The dictatorial country of North Korea has had a long and controversial history with its turbulent usage of nuclear weaponry. Just within the past year, North Korea made its first successful test of an intercontinental ballistic missile, and Kim Jong-un threatened a nuclear strike on “the heart of the U.S.” due to America’s threats to remove him as supreme leader. Most recently, the country carried out its sixth test of a nuclear weapon, causing a 6.3 magnitude seismic event. These disastrous events have been stirring up anxiety and anticipation countrywide in America; people are wondering what President Trump will do next in an effort to keep America safe from North Korea’s deadly missiles.
In 1984, North Korea carried out its first known missile tests. At least six Scud-B missiles were launched at Tonghae Satellite Launching Ground. Scud-B missiles have a range of about 300 kilometers and a payload of at least 500 kilograms. Since 1984, the country has carried out over 150 missile and nuclear tests. Initially, due to challenges testing long-range missiles in a country that is too small to run test flights within its own border, North Korea’s only option was to launch these flights over its neighbors. Recently, North Korea has started launching longer-range missiles almost vertically in what is known as a “lofted trajectory,” allowing missiles to land closer to the location from which they were launched, but still travel a great distance overall. There has been a rise in new missile technology as of late due to the reign of Kim Jong-un, North Korea’s supreme leader, who has seen over half of all missile and nuclear tests conducted by the country despite having only been in office since 2011.
After his father’s death in December 2011, Kim Jong-un was named the head of the party, state, and army in North Korea. Since taking his father’s place, the notorious supreme leader has vowed to focus on educational, agricultural and economic reforms. Despite these hopeful promises, neighboring countries and citizens claim that human rights violations have continued within the borders of North Korea. Dozens of officials have been executed by the state under Mr. Kim. Conditions in the country have been so grave for the citizens of North Korea that in July 2016, the administration of then-President Barack Obama placed sanctions on Kim for human rights abuses. Additionally, under his rule, the development of the nation’s nuclear and missile programs has made increasingly rapid strides; In the six years since Kim Jong Un assumed power, the supreme leader has tested eighty-four missiles. The missiles themselves have also significantly increased in distance over the past few years. This alarming push for the construction of advanced nuclear weaponry has placed immense fear and urgency in the minds of many world leaders across the globe, including President of the United States, Donald Trump.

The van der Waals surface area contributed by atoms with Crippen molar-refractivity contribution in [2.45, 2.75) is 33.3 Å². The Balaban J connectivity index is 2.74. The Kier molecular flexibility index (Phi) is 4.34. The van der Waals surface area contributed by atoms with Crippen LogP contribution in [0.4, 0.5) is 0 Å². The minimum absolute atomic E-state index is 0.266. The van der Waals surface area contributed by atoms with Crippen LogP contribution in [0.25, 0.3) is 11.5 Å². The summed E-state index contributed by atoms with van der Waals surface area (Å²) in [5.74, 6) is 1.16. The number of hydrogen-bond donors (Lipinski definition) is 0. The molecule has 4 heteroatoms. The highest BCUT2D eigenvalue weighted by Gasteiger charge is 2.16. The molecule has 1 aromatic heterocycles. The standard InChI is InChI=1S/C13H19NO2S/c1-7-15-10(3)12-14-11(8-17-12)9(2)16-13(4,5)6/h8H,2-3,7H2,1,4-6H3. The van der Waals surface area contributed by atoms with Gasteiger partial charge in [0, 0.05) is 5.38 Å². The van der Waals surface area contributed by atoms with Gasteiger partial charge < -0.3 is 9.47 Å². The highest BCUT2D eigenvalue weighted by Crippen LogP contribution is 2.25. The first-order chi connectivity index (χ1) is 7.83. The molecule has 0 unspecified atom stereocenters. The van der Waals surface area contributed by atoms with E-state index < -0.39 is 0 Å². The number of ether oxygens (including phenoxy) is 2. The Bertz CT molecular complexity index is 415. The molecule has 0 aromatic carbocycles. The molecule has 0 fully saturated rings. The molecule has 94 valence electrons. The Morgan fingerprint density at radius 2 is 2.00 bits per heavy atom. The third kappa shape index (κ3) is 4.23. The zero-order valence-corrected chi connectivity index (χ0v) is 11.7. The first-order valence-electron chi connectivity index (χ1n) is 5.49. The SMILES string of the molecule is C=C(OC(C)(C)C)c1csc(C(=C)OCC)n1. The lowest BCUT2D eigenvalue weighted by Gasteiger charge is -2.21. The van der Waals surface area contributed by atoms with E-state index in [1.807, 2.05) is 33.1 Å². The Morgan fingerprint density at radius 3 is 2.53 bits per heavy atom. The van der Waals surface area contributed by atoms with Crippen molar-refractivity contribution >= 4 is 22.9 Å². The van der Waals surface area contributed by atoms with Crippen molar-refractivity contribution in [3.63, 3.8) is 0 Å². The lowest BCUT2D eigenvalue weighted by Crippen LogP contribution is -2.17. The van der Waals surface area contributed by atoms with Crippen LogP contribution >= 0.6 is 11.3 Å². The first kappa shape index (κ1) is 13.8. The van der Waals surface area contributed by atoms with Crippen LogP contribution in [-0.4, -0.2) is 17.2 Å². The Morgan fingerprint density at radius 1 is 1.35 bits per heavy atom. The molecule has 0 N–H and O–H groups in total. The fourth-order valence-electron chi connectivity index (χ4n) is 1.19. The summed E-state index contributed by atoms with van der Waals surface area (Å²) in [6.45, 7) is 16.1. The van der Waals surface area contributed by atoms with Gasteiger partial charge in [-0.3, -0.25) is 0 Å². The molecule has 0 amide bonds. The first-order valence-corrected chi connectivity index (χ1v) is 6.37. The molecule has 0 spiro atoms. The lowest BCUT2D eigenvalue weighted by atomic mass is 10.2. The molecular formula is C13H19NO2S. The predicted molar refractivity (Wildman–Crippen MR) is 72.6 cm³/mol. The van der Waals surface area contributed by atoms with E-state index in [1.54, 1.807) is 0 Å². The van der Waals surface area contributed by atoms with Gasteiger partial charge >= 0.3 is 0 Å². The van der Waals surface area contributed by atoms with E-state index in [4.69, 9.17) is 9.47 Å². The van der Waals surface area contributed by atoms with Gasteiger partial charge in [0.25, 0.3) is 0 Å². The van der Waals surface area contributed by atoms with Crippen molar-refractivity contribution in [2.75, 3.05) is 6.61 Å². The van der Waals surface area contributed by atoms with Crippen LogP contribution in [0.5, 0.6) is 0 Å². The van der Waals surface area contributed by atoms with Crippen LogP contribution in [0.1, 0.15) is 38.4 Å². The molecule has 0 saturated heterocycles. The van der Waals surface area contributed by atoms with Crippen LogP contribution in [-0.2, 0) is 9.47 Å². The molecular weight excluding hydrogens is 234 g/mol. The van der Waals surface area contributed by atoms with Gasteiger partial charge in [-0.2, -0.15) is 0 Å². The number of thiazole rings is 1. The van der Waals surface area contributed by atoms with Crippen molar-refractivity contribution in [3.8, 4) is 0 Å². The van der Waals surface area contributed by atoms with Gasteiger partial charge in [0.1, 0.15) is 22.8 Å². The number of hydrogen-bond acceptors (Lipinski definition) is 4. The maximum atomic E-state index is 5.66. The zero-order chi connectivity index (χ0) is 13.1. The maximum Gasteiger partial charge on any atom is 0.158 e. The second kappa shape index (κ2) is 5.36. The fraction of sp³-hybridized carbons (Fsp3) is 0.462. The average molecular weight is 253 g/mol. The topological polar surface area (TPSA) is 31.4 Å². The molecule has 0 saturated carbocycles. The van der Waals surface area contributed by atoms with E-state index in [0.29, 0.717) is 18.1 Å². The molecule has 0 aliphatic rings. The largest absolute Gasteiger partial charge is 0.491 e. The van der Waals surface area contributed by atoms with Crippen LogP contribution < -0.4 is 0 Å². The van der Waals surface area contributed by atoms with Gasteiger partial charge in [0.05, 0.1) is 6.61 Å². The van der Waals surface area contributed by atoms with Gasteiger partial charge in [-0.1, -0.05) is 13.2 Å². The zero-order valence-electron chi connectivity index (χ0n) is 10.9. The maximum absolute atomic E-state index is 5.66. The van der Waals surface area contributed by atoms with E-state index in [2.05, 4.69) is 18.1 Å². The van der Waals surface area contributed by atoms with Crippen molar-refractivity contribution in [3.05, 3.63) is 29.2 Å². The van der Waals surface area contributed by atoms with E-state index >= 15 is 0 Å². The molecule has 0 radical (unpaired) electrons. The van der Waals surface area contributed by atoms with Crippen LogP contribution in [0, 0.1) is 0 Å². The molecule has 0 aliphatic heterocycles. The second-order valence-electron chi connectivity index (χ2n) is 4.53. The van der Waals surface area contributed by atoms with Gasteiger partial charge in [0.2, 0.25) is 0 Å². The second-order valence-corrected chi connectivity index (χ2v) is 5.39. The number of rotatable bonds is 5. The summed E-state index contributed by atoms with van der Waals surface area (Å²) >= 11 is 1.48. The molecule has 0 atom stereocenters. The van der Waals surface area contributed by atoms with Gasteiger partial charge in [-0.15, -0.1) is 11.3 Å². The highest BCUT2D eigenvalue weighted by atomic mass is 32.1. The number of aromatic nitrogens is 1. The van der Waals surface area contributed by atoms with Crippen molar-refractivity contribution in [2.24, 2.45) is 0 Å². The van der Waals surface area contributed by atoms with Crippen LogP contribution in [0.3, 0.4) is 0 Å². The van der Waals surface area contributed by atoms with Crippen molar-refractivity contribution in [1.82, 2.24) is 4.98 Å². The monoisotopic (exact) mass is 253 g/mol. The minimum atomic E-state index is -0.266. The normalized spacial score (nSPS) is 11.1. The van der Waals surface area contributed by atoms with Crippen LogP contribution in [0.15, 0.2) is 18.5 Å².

In July, North Korea test-fired two intercontinental ballistic missiles which were thought to be capable of reaching western parts of the United States. When asked if he had urgent concerns surrounding North Korea’s recently successfully tested intercontinental ballistic missile, San Lorenzo Valley High School Government and World History teacher Eric Kahl said, “Yes, I’m scared they could use it against us eventually.” With so many having the same feelings of fear and desperation, Trump had to quickly begin thinking of possible solutions to his country’s concerns and North Korea’s violent threats. He suggested terminating the Korea-U.S. Trade Agreement. “I think it’s horrible timing to be hurting one of our allies right now,” said Kahl. Trump criticized the People’s Republic of China for not doing anything to rein in North Korea, despite there being no clear, definite, or easy way for Xi Jinping and China to have any effect on Kim Jong-un and the Democratic People’s Republic of Korea’s usage of nuclear weaponry. “I think North Korea’s gonna do whatever they want and disregard China,” said Kahl. Since quite early in Trump’s reign as President of the United States, he has shown more readiness for war with North Korea than any President before him.
What comes next for the increasingly tense relationship between The United States of America and the Democratic People’s Republic of Korea is a mystery. Perhaps war is in the near future. Perhaps President Trump and Kim Jong-un will come to a sort of agreement and improve their relations. Until further drastic actions are taken, leaders and citizens of countries around the globe will continue to anticipate the likelihood of more missiles, each weapon more high-technology than the last, as well as the pending possibility of another horrific war.
by Rachel Clift
Image via NBC